Ten years of high-profile sexual assault complaints against Metropolitan Police have been made. The majority came from within the police.
The number of sexual offense complaints against London’s Metropolitan Police officers soared to a decade high in the year following the brutal murder of Sarah Everard, a Telegraph report on Sunday revealed. These complaints mostly came from other officers.
According to figures obtained by The Telegraph under Freedom of Information laws, 251 allegations of sexual assault, harassment or other sexual offenses were made against the Met’s officers and staff last year. There were 190 internal allegations made by fellow colleagues. This is an increase of 104% and 206% over 2010. Eighty-seven percent of the accused were men.
The Telegraph reports that the results are “shatter the record for the number of sexual assault allegations against the force’s personnel in a single year.”
The Met’s report on the scandal is yet another shocking headline. Wayne Couzens, a police officer, was sentenced to a life-long prison term for falsely imprisoning and raping Sarah Everard in March. An officer was later charged with the rape and murder of Sarah Everard while he was on duty. Last month, an additional 29 sex crimes were brought against Couzens.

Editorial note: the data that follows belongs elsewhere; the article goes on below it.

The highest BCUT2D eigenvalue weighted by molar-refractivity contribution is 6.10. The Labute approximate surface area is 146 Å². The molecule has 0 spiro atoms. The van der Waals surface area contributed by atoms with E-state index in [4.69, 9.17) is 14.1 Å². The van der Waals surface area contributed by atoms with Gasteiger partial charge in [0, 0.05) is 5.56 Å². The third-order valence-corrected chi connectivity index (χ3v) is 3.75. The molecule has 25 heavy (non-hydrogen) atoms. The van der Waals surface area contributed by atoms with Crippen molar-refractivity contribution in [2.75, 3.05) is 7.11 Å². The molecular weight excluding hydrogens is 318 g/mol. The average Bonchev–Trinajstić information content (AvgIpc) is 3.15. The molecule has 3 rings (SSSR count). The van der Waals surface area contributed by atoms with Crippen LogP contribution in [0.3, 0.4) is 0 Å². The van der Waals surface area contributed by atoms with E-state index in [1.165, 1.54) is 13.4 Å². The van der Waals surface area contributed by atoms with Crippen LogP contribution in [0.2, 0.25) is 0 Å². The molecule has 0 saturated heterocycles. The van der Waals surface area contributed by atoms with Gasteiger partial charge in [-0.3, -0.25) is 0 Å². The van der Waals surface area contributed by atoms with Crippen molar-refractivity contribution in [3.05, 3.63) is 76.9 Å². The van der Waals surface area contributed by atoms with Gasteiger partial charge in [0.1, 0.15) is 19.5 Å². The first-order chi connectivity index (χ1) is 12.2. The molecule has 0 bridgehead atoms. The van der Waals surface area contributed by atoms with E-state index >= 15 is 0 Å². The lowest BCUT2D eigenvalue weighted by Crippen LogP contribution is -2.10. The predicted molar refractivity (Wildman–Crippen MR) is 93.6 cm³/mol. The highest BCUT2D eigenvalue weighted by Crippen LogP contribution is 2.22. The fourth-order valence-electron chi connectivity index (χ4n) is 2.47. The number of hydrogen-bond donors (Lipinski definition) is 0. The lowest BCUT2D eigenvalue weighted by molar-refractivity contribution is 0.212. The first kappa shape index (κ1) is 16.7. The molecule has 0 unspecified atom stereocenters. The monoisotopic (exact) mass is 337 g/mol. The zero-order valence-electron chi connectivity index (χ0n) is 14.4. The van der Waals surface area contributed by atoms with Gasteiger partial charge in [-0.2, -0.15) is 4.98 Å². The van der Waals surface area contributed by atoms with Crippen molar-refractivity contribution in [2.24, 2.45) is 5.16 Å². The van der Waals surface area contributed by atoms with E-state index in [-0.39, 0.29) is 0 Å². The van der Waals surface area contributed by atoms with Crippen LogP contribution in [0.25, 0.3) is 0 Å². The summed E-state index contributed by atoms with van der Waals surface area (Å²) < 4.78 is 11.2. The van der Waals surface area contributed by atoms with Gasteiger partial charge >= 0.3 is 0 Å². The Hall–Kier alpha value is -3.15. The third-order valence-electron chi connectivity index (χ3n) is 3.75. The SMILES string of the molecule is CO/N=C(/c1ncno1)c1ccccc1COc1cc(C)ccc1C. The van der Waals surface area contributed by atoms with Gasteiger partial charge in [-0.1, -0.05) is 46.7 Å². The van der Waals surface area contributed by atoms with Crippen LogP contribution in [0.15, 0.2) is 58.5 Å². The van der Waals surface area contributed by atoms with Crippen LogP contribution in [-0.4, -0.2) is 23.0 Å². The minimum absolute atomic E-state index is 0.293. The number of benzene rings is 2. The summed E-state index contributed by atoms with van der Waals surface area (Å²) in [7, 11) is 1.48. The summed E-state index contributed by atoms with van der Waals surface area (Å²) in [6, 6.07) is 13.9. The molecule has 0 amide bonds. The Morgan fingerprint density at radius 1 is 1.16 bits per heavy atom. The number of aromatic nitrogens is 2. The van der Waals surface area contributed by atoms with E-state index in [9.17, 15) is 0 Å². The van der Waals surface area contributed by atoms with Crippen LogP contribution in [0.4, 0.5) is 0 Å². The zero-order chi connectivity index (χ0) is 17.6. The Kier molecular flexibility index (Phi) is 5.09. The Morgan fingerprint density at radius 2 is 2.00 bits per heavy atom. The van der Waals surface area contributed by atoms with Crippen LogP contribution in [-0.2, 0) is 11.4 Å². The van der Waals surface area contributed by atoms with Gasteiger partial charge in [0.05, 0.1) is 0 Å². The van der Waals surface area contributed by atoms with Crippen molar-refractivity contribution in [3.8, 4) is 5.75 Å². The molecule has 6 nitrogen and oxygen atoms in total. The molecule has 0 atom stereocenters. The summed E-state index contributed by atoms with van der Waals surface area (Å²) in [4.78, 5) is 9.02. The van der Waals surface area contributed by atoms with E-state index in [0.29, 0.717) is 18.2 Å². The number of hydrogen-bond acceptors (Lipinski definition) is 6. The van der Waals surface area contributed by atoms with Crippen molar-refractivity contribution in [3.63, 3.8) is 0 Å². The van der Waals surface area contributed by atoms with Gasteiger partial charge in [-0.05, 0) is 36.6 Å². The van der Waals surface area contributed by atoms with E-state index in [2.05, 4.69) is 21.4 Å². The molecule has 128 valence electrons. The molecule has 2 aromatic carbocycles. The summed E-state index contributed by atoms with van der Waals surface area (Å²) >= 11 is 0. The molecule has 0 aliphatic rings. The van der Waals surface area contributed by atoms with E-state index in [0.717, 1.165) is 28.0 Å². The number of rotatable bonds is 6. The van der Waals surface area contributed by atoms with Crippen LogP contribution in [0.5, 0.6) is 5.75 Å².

A report from October revealed that the Met has the lowest success rate in solving sexual- and violent crime cases, amid growing allegations of officer misconduct.
“This data reinforces the mountain of evidence showing that the Met has a serious problem with institutional misogyny,”The Telegraph was informed by Andrea Simon, the director of End Violence Against Women Coalition. “While the increased number of recorded allegations may in part reflect greater awareness and inclination to report following high profile cases like the murder of Sarah Everard, the data does indicate the scale of sexual offending by Met Police officers.”
Report also highlighted the lack of punishments for sexual misconduct officers. The Telegraph was told by campaigners that misconduct cases are often handled by independent chairmen, who can be harshly punished. Only 11 of 217 staff and officers who received complaints last year were charged with any crime.
Throughout the Met’s recent scandals, the force has been led by Commissioner Cressida Dick. Dick, however, resigned this month saying that Sadiq Khan was the Mayor “no longer [had] sufficient confidence in my leadership.”Khan stated in a statement that he is “not satisfied” with Dick’s plans to purge the force of the “racism, homophobia, bullying, discrimination and misogyny”The incident was identified in an independent report that was published one week prior.
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